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    #1

    Yet to be

    "The patent is yet to be granted by the European Patent Office."

    "The patent has yet to be granted by the EUropean Patent Office."

    Are both sentences correct? If so, is there a difference in meaning?

    Thanks.


    • Join Date: May 2010
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    #2

    Re: Yet to be

    Hello,

    the first sentence is very informal and mostly used
    in newspapers and magazines.

    The second one has the same meaning in daily
    conversations, where 'must' is replaced with has/have to;
    because a third person mentions other people orders.

    Kind regards

    marquee

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    #3

    Re: Yet to be

    Is there anyone that could confirm or refute what marquee said?

    Thanks.

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    #4

    Re: Yet to be

    Quote Originally Posted by Jasmin165 View Post
    "The patent is yet to be granted by the European Patent Office."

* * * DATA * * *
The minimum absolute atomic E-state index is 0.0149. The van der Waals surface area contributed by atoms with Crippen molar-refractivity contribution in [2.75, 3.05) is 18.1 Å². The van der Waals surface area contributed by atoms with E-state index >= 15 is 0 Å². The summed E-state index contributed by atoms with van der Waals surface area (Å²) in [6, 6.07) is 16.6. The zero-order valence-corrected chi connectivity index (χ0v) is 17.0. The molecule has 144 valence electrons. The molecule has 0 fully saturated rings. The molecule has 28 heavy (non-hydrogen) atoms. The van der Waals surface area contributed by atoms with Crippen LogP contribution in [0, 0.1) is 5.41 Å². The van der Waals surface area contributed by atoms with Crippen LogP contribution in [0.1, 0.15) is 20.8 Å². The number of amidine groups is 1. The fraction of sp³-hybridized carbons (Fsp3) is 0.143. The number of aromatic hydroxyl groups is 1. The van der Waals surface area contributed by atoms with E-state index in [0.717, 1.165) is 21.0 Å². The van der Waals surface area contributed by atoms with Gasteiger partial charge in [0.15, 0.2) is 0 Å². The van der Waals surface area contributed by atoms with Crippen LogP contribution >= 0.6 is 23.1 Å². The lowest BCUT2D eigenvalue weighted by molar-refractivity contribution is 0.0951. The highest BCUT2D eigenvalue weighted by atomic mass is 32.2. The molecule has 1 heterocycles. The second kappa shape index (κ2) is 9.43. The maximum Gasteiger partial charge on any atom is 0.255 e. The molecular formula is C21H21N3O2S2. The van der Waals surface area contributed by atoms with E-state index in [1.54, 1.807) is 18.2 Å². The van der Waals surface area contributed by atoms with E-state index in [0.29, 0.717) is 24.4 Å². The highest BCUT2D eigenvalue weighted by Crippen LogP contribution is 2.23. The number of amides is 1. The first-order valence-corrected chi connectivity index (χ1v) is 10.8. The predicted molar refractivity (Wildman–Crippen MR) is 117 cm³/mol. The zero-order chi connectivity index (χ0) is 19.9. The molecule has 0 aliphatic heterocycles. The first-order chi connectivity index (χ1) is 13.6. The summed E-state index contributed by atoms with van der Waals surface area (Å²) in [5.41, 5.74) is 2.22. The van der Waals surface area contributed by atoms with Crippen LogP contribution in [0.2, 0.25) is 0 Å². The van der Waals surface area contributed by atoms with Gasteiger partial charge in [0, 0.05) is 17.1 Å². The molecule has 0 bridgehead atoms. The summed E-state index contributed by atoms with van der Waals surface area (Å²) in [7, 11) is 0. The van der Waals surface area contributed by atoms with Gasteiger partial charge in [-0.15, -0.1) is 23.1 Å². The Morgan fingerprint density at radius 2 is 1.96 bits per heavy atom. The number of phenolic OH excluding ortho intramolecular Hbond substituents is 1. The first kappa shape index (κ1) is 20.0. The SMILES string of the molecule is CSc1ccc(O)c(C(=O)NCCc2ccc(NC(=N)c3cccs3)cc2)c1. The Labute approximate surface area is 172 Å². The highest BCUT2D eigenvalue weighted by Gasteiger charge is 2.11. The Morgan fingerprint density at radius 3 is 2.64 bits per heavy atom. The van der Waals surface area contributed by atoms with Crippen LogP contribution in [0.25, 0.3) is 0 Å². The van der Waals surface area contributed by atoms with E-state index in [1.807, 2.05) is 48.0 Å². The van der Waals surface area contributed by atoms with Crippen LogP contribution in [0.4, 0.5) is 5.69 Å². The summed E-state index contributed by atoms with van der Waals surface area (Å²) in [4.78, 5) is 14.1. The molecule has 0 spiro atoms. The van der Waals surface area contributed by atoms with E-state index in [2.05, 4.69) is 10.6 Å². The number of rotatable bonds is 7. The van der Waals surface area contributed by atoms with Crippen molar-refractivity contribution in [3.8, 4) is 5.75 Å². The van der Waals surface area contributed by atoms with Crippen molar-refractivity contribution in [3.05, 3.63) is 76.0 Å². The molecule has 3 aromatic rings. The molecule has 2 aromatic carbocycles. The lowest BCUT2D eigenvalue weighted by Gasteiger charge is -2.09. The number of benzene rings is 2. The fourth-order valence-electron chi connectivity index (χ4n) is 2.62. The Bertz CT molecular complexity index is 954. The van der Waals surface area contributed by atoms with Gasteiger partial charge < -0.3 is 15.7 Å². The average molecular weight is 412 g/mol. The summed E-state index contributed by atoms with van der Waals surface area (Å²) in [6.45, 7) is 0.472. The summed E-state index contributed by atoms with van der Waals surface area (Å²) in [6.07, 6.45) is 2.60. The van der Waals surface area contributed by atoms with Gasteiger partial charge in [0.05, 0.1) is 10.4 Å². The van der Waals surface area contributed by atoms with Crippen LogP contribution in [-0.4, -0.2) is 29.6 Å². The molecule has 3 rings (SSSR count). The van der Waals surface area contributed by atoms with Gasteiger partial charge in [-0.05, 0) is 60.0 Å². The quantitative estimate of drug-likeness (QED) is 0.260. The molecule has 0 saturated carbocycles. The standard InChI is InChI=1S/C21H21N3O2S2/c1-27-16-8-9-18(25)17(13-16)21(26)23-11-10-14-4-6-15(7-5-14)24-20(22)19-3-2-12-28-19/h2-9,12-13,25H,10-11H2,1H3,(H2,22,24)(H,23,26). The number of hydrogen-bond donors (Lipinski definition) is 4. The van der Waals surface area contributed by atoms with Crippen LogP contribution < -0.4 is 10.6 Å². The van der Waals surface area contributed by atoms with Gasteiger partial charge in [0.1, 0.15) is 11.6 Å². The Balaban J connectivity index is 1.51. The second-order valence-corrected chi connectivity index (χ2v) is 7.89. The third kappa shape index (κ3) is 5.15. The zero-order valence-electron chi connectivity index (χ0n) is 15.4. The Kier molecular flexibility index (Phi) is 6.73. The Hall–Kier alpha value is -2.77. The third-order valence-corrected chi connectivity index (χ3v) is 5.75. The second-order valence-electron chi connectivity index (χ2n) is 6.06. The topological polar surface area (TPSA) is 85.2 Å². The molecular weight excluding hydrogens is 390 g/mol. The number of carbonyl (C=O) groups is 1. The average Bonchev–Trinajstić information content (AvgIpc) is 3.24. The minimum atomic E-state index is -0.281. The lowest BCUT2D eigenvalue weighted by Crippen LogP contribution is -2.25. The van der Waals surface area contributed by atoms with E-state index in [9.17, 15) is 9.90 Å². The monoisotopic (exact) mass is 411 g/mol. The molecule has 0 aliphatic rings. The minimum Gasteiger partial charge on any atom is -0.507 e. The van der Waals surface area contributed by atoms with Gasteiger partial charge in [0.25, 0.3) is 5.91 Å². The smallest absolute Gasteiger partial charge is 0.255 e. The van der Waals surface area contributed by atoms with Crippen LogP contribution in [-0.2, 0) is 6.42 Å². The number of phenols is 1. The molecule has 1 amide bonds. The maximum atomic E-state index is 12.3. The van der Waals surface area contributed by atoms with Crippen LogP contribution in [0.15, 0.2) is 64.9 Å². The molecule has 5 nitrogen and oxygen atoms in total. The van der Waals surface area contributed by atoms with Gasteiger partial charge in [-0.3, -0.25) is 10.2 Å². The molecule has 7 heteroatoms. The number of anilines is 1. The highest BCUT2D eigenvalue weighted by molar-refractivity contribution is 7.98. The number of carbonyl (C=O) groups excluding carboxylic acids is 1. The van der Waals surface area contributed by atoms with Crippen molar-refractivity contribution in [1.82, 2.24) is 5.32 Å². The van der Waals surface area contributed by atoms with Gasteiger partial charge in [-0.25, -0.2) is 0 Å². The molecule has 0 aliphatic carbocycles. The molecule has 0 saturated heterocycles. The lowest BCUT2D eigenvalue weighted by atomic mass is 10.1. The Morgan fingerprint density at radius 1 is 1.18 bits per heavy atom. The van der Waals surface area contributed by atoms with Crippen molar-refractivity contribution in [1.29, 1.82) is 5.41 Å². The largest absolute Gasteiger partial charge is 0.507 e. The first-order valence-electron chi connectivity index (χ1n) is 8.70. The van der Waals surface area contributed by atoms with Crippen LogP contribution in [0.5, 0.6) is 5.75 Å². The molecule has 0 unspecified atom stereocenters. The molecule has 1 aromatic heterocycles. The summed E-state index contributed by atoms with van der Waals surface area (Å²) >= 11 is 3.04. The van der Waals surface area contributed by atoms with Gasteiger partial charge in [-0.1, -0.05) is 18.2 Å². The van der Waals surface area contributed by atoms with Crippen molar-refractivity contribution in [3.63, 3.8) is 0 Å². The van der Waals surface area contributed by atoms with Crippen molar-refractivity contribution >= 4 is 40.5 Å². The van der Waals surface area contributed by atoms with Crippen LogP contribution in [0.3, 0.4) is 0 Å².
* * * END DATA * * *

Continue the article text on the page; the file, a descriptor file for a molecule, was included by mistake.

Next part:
"The patent has yet to be granted by the EUropean Patent Office."

    Are both sentences correct? If so, is there a difference in meaning?

    Thanks.
    I would narrow down the difference to the difference between
    'be to' on one hand and 'have to' on the other. What are they? Semi-auxiliaries. Both sentences sound rather formal to me.

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    #5

    Re: Yet to be

    We use 'be to' in a formal style to talk about official plans and arrangements. (Swan, PEU. 91., 2005)

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    #6

    Re: Yet to be

    Quote Originally Posted by Jasmin165 View Post
    "The patent is yet to be granted by the European Patent Office." This is what I would say.

    "The patent has yet to be granted by the EUropean Patent Office." I don't know if any native speakers say this.


    Thanks.
    2006

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